1) Part of this is the remaining primary schedule. Wisconsin, Ohio, and Pennsylvania are all fertile ground for economic populism, and this is presumably why Obama has been tacking in this direction. As John Broder and Jeff Zeleny point out in today's New York Times:
[B]oth candidates appear to be looking for ways to avoid taking positions that would give them problems in the general election or expose them to a business backlash....

“Revolutions in communication and technology have made it easier for companies to send jobs wherever labor is cheapest, and that’s something that cannot be reversed,” Mr. Obama said. “So I’m not going to stand here and say that we can stop every job from going overseas. I don’t believe that we can — or should — stop free trade.”

2) Chapman is still right -- compared to Hillary, Obama remains the more market-friendly candidate. Indeed, this might even remain true if Obama is compared to McCain. The latter's first instinct on other issues (campaign finance) has been to regulate.

3) One wonders if, right now, Obama wants conservative criticism. Assuming he manages to continue his victory streak, this allows Obama to counter-punch while still being on top. This subtly signals to other Democrats that a) he really is a Democrat; and b) Hillary Clinton's not the only only one taking pot-shots from the right.

4) Matthew Cooper makes an excellent point in Portfolio -- if one judges economic competency based on how one runs a campaign, then Obama deserves superior marks:

Obama's sheer abilities as a C.E.O. haven't received much attention. There was no reason to think that a lawyer who had never run anything larger than a Senate office would really have been able to build such an amazing campaign organization. Yes, he was a community organizer, but you wouldn't expect orchestrating street protests to necessarily translate into assembling a machine that stretches from coast to coast and spends tens of millions. One benefit of the endless primary season is that it tests not just the mettle of candidates but also that of their organizations. Obama's campaign is a testament to his abilities. It's flexible. It's fast. And it got built quickly, unlike the Clinton machine, which has been assembling itself for years, like a conglomerate that keeps acquiring new companies. (Disclosure: My wife is a senior adviser to Clinton.) Unlike other insurgent campaigns that have found themselves suddenly within striking distance of the nomination, Obama's rose in a way that was simultaneously revolutionary and orthodox. On the orthodox side, he actually raised the money and secured the endorsements and built the ground operation. Unlike, say, George McGovern or Jimmy Carter, who defeated established front-runners to win the Democratic Party's nomination but faced frantic, last-minute, anybody-but movements led by party elders determined to snatch it from them, Obama did it the old-fashioned way, only in record time. Mitt Romney is the businessman in this race, but Obama may just turn out to be the real C.E.O.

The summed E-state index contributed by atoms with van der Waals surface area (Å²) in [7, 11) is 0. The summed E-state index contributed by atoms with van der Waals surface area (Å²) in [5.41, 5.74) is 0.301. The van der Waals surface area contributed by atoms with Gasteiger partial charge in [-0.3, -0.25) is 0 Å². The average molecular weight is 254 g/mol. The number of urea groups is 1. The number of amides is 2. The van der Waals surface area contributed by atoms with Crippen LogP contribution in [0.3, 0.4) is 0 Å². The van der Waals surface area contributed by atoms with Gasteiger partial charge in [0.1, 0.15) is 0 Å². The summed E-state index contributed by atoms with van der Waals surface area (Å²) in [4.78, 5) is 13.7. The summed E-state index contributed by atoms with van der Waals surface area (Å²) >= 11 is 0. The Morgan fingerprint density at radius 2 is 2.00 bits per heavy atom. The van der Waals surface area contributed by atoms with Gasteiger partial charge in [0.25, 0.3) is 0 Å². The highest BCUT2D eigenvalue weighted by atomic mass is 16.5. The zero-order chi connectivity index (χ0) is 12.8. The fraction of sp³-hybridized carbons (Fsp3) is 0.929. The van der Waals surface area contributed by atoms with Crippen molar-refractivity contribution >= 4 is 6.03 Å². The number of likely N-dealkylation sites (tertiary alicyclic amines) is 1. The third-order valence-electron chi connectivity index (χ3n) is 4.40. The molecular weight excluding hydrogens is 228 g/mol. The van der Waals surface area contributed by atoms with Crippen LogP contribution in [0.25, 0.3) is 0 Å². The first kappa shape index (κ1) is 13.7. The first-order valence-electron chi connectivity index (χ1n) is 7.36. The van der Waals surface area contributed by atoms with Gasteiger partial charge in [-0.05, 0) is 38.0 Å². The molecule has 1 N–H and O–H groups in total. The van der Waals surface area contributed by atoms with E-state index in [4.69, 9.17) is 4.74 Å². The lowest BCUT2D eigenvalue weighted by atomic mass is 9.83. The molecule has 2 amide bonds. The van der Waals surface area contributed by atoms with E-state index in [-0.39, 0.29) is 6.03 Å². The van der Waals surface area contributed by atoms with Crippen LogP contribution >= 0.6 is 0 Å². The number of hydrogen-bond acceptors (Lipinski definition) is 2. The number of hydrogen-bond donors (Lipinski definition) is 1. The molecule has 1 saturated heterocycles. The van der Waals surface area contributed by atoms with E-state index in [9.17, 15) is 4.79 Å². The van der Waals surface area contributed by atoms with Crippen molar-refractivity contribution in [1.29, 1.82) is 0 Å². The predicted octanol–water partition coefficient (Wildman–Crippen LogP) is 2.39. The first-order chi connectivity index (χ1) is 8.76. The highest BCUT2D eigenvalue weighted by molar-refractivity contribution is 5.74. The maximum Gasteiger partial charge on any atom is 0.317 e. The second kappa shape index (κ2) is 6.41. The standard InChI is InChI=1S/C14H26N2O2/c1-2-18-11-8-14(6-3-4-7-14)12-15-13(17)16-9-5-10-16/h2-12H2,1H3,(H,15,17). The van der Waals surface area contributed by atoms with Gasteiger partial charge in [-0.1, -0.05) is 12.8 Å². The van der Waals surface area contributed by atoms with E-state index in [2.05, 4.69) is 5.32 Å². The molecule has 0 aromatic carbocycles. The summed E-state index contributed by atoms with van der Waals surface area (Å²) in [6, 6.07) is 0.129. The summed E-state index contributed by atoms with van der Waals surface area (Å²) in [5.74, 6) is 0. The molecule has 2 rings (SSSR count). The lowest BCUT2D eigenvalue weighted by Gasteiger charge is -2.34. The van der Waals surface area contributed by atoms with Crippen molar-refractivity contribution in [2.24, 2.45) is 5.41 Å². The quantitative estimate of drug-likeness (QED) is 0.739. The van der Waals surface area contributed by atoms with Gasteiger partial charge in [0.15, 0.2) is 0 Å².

Contrast this with the Clinton campaign, which seems uninformed about the rules in Texas and couldn't name enough delegates in Pennsylvania. Indeed, is it wrong to compare Clinton's "shock and awe" approach to the primaries with prior uses of that tactic.

posted by Dan on 02.19.08 at 02:18 PM



The Patriot Employer Act is actually proposed legislation. It basically puts the IRS in the labor rights business and forces them to get foreign employee headcounts for our multinationals. This would be hard to administer, and would put the administration to an agency that is traditionally undefunded.

My inner tax policy wonk is offended.

posted by: Appalled Moderate on 02.19.08 at 02:18 PM [permalink]

Much has been made of McCain's instinct to regulate markets. I understand that economics are not his first priority, as he himself admits, but his track record in the Senate doesn't reflect an itch to regulate (with the big exception of McCain-Feingold). There's a nice article in Fortune about how Gramm is trying to educate and advise McCain on economics policy.

posted by: wph on 02.19.08 at 02:18 PM [permalink]

"There's a nice article in Fortune about how Gramm is trying to educate and advise McCain on economics policy."

Now *there's* a reason to vote for Obama if I've ever heard one...

posted by: Prison Rodeo on 02.19.08 at 02:18 PM [permalink]

I don't think recycling the favorite talking point of the pro-corruption elements in the Republican Party is particularly helpful in illuminating Sen. McCain's thinking about markets.

You won't find anything in the writings of Smith, Ricardo or von Hayek identifying belief in the virtues of market economics with the conviction that obstacles to the buying and selling of politicians are wicked.

posted by: Zathras on 02.19.08 at 02:18 PM [permalink]

Since Zathras brings up Adam Smith, let us see Mr. Smith channel Sen. McCain:

"But the cruellest of our revenue laws, I will venture to affirm, are mild and gentle in comparison of some of those which the clamour of our merchants and manufacturers has extorted from the legislature for the support of their own absurd and oppressive monopolies. Like the laws of Draco, these laws may be said to be all written in blood."

posted by: Appalled Moderate on 02.19.08 at 02:18 PM [permalink]

Obama is better on economics, but Clinton still holds sway in politics. This is why she is so hated among the right; she will do anything to accomplish what she wants done. She probably would have won in any other year against any other opponent.

posted by: Lord on 02.19.08 at 02:18 PM [permalink]

Democrats are being "Roved"; Obama is an easy target ... they'll portray him as Jimmy Carter which is exactly apt. They've been enabling his ascendance every step of the way.


posted by: The Objective Historian on 02.19.08 at 02:18 PM [permalink]